Comments

Very interesting. I see the story a bit differently than you because I see Israel as a means to the end of saving all men as opposed to Gentiles coincidentally being able to benefit from the salvation given to Israel. But, I still liked the article.

If you’d added a line about the first portion (and thus implicitly the second portion) of Romans 7 I think it would have fit your thesis tightly and would help people understand that tricky passage. I think some mention of the dynamic of Adam in Romans would be helpful.

I think you are starting to very powerfully get at the point of justification. Dikaiosune can mean either justification or righteousness depending on the translator’s whim throughout the NT and I think you’ve pointed out why it should probably be justification more often than we typically find.

Doug

I’ve read your argument carefully here Andrew.

You say:

Gentiles who believe the same thing, who believe in the demonstrated rightness of Israel’s God, who repent of their sins, will be justified in exactly the same way.

This is where things begin to go awry in your argument, and your choice of words attempts to obscure the fact. Gentiles do not, actually, “believe the same thing” in your argument. They do not believe, according to you, that Jesus died for them. According to you, Jesus died for Israel, not the Gentiles. Therefore they cannot “be justified in exactly the same way”, according to your argument. You are quite misleading here, in the way you present the case.

There is no justification, in the immediate contexts which you quote, for limiting “we”, “us” as used by Paul to “we Jews”, “those of us who are Jews”. You have to do a lot of importing of meaning from elsewhere to make “we/us” mean “Jews only” - and Paul simply does not provide grounds for that in the immediate context, or indeed anywhere else where he does the same. The context of his audience, a mixture of Jew and Gentiles at Rome, also presumes the opposite.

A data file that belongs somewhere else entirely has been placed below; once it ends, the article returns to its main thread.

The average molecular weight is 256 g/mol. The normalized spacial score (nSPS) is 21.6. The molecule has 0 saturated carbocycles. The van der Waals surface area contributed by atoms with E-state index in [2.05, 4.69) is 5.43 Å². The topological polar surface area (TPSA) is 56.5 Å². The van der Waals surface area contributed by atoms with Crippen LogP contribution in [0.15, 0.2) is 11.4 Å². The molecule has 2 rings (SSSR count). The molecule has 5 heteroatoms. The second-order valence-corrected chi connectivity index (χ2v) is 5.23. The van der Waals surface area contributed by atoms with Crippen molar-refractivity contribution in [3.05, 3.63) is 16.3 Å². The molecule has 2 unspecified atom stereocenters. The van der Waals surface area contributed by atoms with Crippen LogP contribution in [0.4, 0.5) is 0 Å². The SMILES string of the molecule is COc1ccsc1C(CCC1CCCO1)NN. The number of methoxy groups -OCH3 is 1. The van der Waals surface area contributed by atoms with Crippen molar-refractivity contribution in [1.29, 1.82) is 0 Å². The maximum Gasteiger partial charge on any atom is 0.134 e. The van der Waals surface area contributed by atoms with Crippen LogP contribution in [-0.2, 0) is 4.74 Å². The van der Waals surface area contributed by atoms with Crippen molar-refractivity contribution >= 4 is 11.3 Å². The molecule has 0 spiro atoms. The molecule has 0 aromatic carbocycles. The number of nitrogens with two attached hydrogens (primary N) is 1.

You misread Romans 3, where the catena of Psalms quoted by Paul does not restrict itself to Israel, as suggested by the introductory “Jews and Gentiles alike are all under sin”. This provides the context of the whole of the chapter following. According to v.19, the law is given (to Israel) that “the whole world (kosmos - yes, it really is this time) ‘may be’ held accountable to God”. The law has a universal function as well as an immediate function for Israel, in being designed to show the rest of the world what God was like, and place the rest of the world on notice of what God required from any who would be His people. The rest of the world certainly did take notice, according to the OT, and also to Paul’s presentation of them in Romans.

The “all who believe” in v.22b means Jews and Gentiles, being qualified by the following statement “There is no difference” - 22b. This can only mean there is no difference between Jews and Gentiles. This inclusive meaning is reinforced by the use of the same phrase explicitly including Jews and Gentiles in Romans 10:12.

All who believe what? It is “the faithfulness of Jesus Christ to all who believe” - 22a. This means the direct application of the faithfulness of Jesus Christ in the lives of all who believe. He was faithful not just towards believing Israel, but towards “all who believe”.

The object of faith is the Jesus who justifies “all (who) have sinned and fall short of the glory of God” - v.23 (reprising vs.9-20 “Jews and Gentiles alike are all under sin”). This is the Jesus of v.25, the hilasterion, the means being “through faith in his blood”. Jews, perhaps above all being under the law, had been shown forbearance, God leaving “the sins committed beforehand (ie 3:10-18) unpunished” - 25b.